It's never been easy to make money down on the farm. For that matter, it's never been easy to make money up on the farm either.
But a Quebecois (translation: an 'ois' from Quebec) farmer has found a way to bring a little more cash through the barn doors: He's selling advertising space on his eggs.
This is not as simple as you might think. It's not like you can just bundle up the eggs after collection and send them to the ad agency for printing. That's because printing companies have a special term for eggs that have been through the printing press, and it is: yuck.
No, at the moment he's got a special machine that gently puts stickers on the eggs as they roll past, but even so, the breakage percentage is large. Given the amount of money he's invested in this idea, tensions are high as everyone puts in overtime to make it work. “It's like walking on egg shells in here,” said one employee, who wished to remain anonymous. Said another, “Yeah, this is
important. The boss doesn't want to end up with egg on his face over this.”
Other farmers don't know whether to applaud the idea, or be insanely jealous. Fruit growers, who in some parts of North America are also selling space on their produce to advertisers, are talking co-branding. This may mean that your eggs will have pictures of orange juice on them, while your morning grapefruit will be covered with scratch-and-sniff stickers that smell of omelettes.
Beef producers are desperately trying to come up with a similar advertising scheme. Among the wild ideas floated so far are: deeply tattooing cattle so all their steaks have corporate logos in them, and making cows wear sandwich boards while they graze in the field. The response from the Cow Union Local 223 to these proposals has been: Moo.( Translation: Try it and we will kick you in a place that will make you squeak for a week.)
Meanwhile civil liberties groups are crying fowl over this sort of unsolicited commercial message. “This type of advert is more insidious than anyone realizes,” said a spokesman for the group, We Do Not Like Our Eggs With Spam. “When are you most weak and vulnerable? First thing in the morning, pre-coffee. And what do you see when you open your fridge door? Not one, but twelve commercials. Who knows what sort of power this will have over the consumer?”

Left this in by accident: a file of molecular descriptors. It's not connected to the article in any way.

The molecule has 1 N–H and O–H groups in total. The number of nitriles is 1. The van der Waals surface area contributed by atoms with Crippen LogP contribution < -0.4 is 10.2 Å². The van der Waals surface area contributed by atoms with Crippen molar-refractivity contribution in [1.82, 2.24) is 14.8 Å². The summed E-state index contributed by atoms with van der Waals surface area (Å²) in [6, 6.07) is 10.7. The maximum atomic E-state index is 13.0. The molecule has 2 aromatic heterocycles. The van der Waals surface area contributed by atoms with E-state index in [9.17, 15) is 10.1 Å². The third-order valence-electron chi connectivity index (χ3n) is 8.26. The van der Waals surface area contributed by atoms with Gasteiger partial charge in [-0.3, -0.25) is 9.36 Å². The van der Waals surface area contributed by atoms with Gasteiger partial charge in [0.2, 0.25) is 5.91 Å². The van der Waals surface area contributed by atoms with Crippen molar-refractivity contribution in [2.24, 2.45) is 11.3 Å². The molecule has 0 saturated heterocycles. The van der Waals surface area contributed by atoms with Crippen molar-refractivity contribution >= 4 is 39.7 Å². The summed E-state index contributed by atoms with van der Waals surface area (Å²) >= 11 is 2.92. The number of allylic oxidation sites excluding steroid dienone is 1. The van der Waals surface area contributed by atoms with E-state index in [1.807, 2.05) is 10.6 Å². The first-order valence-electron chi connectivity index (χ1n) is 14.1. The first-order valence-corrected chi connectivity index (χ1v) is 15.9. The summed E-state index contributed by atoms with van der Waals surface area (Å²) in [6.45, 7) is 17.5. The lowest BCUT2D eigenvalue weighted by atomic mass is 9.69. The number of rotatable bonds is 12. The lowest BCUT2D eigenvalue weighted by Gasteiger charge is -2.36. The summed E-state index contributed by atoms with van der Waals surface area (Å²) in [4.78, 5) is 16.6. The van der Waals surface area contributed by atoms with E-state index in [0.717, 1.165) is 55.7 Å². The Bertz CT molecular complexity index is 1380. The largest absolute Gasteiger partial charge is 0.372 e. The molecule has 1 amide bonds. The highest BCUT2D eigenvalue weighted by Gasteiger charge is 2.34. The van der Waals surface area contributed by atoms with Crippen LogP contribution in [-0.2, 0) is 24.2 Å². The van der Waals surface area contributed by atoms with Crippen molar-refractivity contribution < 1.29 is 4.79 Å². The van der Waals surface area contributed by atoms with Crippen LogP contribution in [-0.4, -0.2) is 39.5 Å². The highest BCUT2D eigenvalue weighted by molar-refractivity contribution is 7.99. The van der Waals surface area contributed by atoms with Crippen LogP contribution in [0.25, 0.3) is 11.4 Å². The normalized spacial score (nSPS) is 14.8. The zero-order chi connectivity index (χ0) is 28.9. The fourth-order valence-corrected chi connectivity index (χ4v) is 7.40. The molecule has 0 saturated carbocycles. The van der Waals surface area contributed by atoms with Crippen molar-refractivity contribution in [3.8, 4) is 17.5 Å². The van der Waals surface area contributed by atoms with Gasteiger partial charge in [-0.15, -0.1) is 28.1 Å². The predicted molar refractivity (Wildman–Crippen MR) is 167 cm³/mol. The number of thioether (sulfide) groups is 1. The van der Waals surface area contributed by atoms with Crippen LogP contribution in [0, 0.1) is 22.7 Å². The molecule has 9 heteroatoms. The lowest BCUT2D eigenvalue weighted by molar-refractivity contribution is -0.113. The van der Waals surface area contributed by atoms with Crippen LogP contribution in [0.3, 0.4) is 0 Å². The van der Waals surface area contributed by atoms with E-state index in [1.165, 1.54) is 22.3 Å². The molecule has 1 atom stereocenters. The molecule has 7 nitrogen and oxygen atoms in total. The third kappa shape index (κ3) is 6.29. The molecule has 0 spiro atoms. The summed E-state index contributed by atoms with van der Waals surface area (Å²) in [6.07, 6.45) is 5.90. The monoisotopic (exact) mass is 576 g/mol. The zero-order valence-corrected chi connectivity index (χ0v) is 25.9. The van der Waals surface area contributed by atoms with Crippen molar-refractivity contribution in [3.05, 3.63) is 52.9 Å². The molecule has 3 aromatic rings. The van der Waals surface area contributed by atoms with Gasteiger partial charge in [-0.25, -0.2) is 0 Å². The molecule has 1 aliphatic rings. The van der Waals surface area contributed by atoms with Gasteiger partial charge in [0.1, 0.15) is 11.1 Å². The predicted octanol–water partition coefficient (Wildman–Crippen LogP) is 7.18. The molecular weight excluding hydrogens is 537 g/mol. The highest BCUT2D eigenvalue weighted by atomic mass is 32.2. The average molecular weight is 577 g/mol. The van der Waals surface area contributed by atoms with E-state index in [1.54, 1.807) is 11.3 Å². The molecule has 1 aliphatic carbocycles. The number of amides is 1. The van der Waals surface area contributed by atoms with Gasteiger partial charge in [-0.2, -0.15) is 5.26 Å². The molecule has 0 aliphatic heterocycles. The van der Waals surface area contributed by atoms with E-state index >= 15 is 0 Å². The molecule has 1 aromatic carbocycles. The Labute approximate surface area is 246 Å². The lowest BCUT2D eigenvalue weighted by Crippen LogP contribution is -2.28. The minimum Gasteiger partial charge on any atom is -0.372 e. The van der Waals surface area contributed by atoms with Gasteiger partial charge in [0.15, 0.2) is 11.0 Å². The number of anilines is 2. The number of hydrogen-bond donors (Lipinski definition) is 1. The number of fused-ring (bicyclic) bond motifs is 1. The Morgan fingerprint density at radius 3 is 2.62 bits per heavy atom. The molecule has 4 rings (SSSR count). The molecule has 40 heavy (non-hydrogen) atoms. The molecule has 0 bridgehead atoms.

I suppose the civil libertarians have a point. I mean, what if, for example, politicians started putting “Vote For Me” ads on eggs, and were able to reach people when they were very, very impressionable? Or if I were to take out an ad saying, “Send all your money to the Chandra Clarke Fund” …. hey… wait a minute…
The egg farmer who's started all of this has also let himself in for more trouble than he realizes. Clever chickens who object to forced labor could sneak into the labeling machine and put anti-egg propaganda stickers, such as, “Try not to think of where this egg came from” and “If you eat eggs, chicks won't like you.”
Barn mice, who have long been underemployed and forced to take jobs as cat food and owl sporting targets, will also be campaigning via eggs. “I's not right, 'im giving the labelling job to a machine,” said one mouse who goes by the name Cheeser. “Why, with some tiny bristle brushes and a pot of billboard paste, me and the lads could label them eggs quick like, and not break a single one. He were wrong not to ask us!” Cheeser said that in a campaign called Paws for Thought, consumers would be advised as to the environmental impact of mechanical egg labelers. They would also be given statistics on mouse poverty and mortality rates. “Aye, and if that doesn't work, we'll start chewing through the electrical cords. Yes, my brothers are willing to pay the ultimate price. Sollllidarrrrity foreeeeever….”
So, dear readers, like it or not, these contentious egg ads are coming to a refrigerator near you. What's that you say? You want no part of this and want to know how to get rid of them?
Well, you could always try to eggsorcise your spam omelette.
To read more of Chandra's work, visit www.ChandraKClarke.com.